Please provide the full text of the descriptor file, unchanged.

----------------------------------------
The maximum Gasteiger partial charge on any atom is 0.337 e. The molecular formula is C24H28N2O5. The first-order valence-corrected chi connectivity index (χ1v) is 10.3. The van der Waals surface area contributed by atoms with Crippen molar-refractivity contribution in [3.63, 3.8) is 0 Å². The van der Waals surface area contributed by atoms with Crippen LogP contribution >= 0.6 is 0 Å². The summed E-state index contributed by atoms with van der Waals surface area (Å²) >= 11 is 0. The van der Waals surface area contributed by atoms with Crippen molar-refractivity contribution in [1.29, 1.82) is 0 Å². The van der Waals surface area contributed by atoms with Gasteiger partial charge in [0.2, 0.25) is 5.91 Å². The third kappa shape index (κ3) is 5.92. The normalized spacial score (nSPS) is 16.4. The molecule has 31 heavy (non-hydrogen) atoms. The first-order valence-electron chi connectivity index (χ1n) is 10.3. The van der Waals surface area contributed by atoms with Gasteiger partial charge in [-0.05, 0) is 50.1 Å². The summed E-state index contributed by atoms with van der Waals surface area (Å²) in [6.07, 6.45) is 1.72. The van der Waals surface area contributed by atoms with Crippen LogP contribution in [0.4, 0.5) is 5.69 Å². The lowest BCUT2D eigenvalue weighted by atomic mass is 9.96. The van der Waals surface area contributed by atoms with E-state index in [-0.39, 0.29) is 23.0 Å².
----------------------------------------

The maximum Gasteiger partial charge on any atom is 0.337 e. The molecular formula is C24H28N2O5. The first-order valence-corrected chi connectivity index (χ1v) is 10.3. The van der Waals surface area contributed by atoms with Crippen molar-refractivity contribution in [3.63, 3.8) is 0 Å². The van der Waals surface area contributed by atoms with Crippen LogP contribution >= 0.6 is 0 Å². The summed E-state index contributed by atoms with van der Waals surface area (Å²) >= 11 is 0. The van der Waals surface area contributed by atoms with Crippen molar-refractivity contribution in [1.29, 1.82) is 0 Å². The van der Waals surface area contributed by atoms with Gasteiger partial charge in [0.2, 0.25) is 5.91 Å². The third kappa shape index (κ3) is 5.92. The normalized spacial score (nSPS) is 16.4. The molecule has 31 heavy (non-hydrogen) atoms. The first-order valence-electron chi connectivity index (χ1n) is 10.3. The van der Waals surface area contributed by atoms with Gasteiger partial charge in [-0.05, 0) is 50.1 Å². The summed E-state index contributed by atoms with van der Waals surface area (Å²) in [6.07, 6.45) is 1.72. The van der Waals surface area contributed by atoms with Crippen LogP contribution in [0.4, 0.5) is 5.69 Å². The lowest BCUT2D eigenvalue weighted by atomic mass is 9.96. The van der Waals surface area contributed by atoms with E-state index in [-0.39, 0.29) is 23.0 Å².